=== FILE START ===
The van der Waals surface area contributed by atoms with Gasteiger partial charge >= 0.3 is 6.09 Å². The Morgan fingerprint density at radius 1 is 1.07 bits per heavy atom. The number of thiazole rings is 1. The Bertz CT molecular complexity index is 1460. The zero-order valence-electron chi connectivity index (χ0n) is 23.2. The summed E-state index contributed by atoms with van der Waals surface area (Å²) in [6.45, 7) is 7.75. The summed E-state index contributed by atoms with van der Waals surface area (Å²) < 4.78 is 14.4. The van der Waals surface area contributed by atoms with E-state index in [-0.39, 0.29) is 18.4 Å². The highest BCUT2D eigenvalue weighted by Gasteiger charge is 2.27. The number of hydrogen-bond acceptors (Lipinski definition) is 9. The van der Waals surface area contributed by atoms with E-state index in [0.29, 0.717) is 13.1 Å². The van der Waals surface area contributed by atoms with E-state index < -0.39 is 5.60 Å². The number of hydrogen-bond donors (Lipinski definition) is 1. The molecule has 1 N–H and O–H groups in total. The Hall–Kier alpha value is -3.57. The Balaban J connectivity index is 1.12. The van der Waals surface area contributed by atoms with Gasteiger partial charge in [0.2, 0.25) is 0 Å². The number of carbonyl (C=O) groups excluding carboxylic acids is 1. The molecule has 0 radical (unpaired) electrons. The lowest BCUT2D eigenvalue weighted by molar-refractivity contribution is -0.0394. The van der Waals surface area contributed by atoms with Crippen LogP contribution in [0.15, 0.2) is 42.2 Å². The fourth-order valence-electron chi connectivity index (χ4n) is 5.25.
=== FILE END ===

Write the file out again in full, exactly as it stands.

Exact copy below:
The van der Waals surface area contributed by atoms with Gasteiger partial charge >= 0.3 is 6.09 Å². The Morgan fingerprint density at radius 1 is 1.07 bits per heavy atom. The number of thiazole rings is 1. The Bertz CT molecular complexity index is 1460. The zero-order valence-electron chi connectivity index (χ0n) is 23.2. The summed E-state index contributed by atoms with van der Waals surface area (Å²) in [6.45, 7) is 7.75. The summed E-state index contributed by atoms with van der Waals surface area (Å²) < 4.78 is 14.4. The van der Waals surface area contributed by atoms with E-state index in [-0.39, 0.29) is 18.4 Å². The highest BCUT2D eigenvalue weighted by Gasteiger charge is 2.27. The number of hydrogen-bond acceptors (Lipinski definition) is 9. The van der Waals surface area contributed by atoms with E-state index in [0.29, 0.717) is 13.1 Å². The van der Waals surface area contributed by atoms with E-state index < -0.39 is 5.60 Å². The number of hydrogen-bond donors (Lipinski definition) is 1. The molecule has 1 N–H and O–H groups in total. The Hall–Kier alpha value is -3.57. The Balaban J connectivity index is 1.12. The van der Waals surface area contributed by atoms with Gasteiger partial charge in [0.2, 0.25) is 0 Å². The number of carbonyl (C=O) groups excluding carboxylic acids is 1. The molecule has 0 radical (unpaired) electrons. The lowest BCUT2D eigenvalue weighted by molar-refractivity contribution is -0.0394. The van der Waals surface area contributed by atoms with Crippen LogP contribution in [0.15, 0.2) is 42.2 Å². The fourth-order valence-electron chi connectivity index (χ4n) is 5.25.